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The biological subfamily Bovinae includes a diverse group of about 24 medium-sized to large ungulates, including domestic cattle, bison, the Water Buffalo, the Yak, and the four-horned and spiral-horned antelopes. The evolutionary relationship between the members of the group is obscure, and their classification into loose tribes rather than formal sub-groups reflects this uncertainty.

The Boselaphini or four-horned antelope tribe are the last survivors of a form very similar to that of the ancestors of the entire subfamily. Both species have relatively primitive anatomical and behavioural characteristics and the females have no horns. They are native to the rapidly diminishing forests of India, and tend to avoid open plains. The Nilgai has been introduced into southern Texas where a population of a little under 10,000 animals provides some long-term insurance for its survival.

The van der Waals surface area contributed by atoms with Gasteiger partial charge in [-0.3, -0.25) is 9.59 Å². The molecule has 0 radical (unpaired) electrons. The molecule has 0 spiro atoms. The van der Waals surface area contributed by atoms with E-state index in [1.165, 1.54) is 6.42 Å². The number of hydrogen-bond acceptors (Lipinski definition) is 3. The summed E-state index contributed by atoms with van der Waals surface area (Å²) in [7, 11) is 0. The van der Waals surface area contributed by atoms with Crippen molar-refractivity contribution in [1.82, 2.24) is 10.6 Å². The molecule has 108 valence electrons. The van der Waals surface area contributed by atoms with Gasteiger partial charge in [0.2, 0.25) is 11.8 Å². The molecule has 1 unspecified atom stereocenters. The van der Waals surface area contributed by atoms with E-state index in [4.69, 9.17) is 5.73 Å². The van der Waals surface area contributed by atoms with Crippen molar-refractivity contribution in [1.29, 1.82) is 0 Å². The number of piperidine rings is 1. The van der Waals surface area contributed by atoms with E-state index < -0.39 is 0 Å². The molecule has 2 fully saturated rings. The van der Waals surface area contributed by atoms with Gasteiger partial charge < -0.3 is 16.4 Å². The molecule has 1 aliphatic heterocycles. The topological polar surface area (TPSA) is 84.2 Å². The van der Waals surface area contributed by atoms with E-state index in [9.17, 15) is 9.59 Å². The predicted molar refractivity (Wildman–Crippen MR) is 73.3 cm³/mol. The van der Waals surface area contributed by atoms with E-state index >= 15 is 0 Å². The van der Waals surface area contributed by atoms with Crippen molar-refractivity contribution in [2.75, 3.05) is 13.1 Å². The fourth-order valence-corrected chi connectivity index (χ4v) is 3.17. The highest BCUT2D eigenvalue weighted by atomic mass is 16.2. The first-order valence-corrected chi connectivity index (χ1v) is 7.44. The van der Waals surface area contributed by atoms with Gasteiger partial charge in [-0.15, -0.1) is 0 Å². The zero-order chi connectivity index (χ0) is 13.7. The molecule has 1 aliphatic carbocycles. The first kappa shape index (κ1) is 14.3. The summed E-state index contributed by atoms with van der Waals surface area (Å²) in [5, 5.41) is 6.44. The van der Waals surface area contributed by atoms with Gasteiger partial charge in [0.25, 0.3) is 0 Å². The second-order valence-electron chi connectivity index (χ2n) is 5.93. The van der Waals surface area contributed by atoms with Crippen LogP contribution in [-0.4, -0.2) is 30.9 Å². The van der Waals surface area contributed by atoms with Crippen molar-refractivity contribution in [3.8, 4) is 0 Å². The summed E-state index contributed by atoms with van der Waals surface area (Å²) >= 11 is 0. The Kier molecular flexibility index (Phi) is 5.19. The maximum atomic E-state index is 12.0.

The Bovini tribe is made up of large to very large grazers, including large animals of great economic significance to humans in Domestic Cattle, Water Buffalo, and the Yak, as well as smaller Asian relatives, and large free-roaming bovids in the African Buffalo and the American Bison.

Where the Boselaphini and Boselaphini are mostly Asian, members of the Strepsicerotini tribe, the spiral-horned antelopes, are found only in Africa. This group tends to large size, a lighter build, longer necks and considerable sexual dimorphism. Seven of the 9 species are of conservation concern, being classified as lower-risk, conservation dependent, the remaining two, the Common Eland and the Giant Eland are secure.

The term "bovine," in some cultures, is considered extremely vulgar when used as an insult (i.e., "You bovine!").

See also: Boanthropy

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